Dundee 2014


Gateway to The Lung Ranger

The L.A.S.S.O. Interface

To simulate how the L.A.S.S.O. could be used in the real world we created a software application to accompany the hardware. The L.A.S.S.O. Interface was developed to show how the results gathered by the L.A.S.S.O. could be automatically sent to the relevant people. The graphical user interface (GUI) was developed in Visual C# to interact with a local SQL Database. The database is composed of four tables, with the following columns:

  • Clinic: Stores the details of a clinic
  • Medical: Stores the details of a member of medical personnel
  • Patient: Stores the details of a cystic fibrosis patient
  • Results: Stores the results of patient tests
The schema diagram of the database is as follows:

As shown in the diagram each entry in the Patient and Medical staff member is related to a clinic. This is to allow for the automatic transfer of data when tests are carried out. The Results table then stores the results of each patient test.

The interface allows for the user to log in as either a patient or member of medical staff (Fig 1.), with each being able to carry out different operations. Once a patient is logged in they are presented with a view that shows them the information that is stored about them (excluding their password) and the information about their clinic (Fig 2.). They can proceed from there to take a test. This will require the L.A.S.S.O. hardware to be attached to the computer they are using. The Interface goes through the procedures for a test to be taken, instructing a test plate to be inserted into the L.A.S.S.O. containing just an E. coli sample with no sputum. This allows the L.A.S.S.O. to run a calibration test so it knows how much background light is present. Once the the plate is inserted they begin the test controlled through the Interface and a progress bar informs the user how long the test has left. During the test 10 readings are taken and averaged to get the final voltage level. Once the test has been completed they are informed of the base reading and prompted to enter the actual sample which contains the plate with our engineered E. coli system and the sputum. The user then runs the test again and the same procedure is followed, with every action necessary being prompted through the on-screen instructions built into the Interface. The new reading then has the base reading subtracted from it to give the final sample result. Through the use of calibration of known voltage levels for different bioluminescence levels based on bacterial load the result is obtained. The user, i.e. the patient, is then presented with this information. It is also sent via email to all the medical staff connected to the clinic that the patient attends. This simulates the automatic transfer of data to medical staff, reducing the chance of important information being delayed. The result is then stored in the Results table along with the date, and the patient's information is updated to show that the current date was the last time they took a test.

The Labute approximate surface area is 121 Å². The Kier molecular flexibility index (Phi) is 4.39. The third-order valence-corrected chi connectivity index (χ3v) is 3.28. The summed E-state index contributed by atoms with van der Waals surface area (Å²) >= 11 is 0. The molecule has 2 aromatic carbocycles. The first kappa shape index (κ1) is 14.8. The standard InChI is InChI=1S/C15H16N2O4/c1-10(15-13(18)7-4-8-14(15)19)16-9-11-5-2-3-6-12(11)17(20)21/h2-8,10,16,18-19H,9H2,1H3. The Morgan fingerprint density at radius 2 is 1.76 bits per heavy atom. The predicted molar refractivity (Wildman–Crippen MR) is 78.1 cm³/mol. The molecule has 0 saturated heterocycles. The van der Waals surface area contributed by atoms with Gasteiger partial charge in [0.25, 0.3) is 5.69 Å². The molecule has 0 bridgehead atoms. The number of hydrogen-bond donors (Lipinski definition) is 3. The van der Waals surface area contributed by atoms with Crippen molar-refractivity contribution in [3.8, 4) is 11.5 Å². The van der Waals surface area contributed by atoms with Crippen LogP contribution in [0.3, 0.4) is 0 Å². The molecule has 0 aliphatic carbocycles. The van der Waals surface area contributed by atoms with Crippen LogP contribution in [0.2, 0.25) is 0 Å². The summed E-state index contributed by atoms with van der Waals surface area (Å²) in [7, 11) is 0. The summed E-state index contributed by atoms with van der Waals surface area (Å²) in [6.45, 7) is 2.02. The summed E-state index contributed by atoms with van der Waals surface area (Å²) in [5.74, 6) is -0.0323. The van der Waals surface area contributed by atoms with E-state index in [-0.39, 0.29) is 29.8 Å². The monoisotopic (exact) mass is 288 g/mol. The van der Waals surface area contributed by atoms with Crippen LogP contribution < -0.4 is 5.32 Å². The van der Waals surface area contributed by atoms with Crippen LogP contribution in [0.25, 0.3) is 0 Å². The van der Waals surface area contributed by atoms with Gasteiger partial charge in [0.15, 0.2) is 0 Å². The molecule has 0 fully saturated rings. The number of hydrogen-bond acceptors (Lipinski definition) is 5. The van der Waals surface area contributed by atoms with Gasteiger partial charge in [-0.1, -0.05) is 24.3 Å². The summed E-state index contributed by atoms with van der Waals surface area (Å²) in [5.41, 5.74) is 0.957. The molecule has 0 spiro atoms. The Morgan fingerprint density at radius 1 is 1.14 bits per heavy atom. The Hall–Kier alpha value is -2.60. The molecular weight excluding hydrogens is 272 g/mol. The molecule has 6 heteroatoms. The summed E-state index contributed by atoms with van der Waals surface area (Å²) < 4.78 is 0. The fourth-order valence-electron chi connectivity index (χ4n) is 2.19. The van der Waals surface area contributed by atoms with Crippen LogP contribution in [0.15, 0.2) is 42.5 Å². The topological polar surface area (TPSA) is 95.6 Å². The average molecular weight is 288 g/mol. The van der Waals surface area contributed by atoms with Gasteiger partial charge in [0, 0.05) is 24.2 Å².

If a member of medical staff logs in they will see a completely different view. They will view a list of the patients currently attending the clinic they work at. The list shows each patient's name, the last date they took a test and the last time they were reminded to take a test (Fig 3.). The user can then interact with each patient in one of two different ways. The first is double click on the patient's name. This opens up the patient's profile, showing all their information. This includes a graph which details their test results over time. This section of the application simulates the use of an electronic patient record allowing the medical staff easy access to the information they need. The other operation the medical staff can carry out is select a “Remind” button, this sends an email to the patient to take a test so that their bacterial load may be monitored.

This software application is meant to simulate the full service that would be made available in real production. The patient would most likely have control of the L.A.S.S.O. either through an inbuilt screen or smartphone application with the information being stored on a server. The medical staff would then interact with the data through a web portal.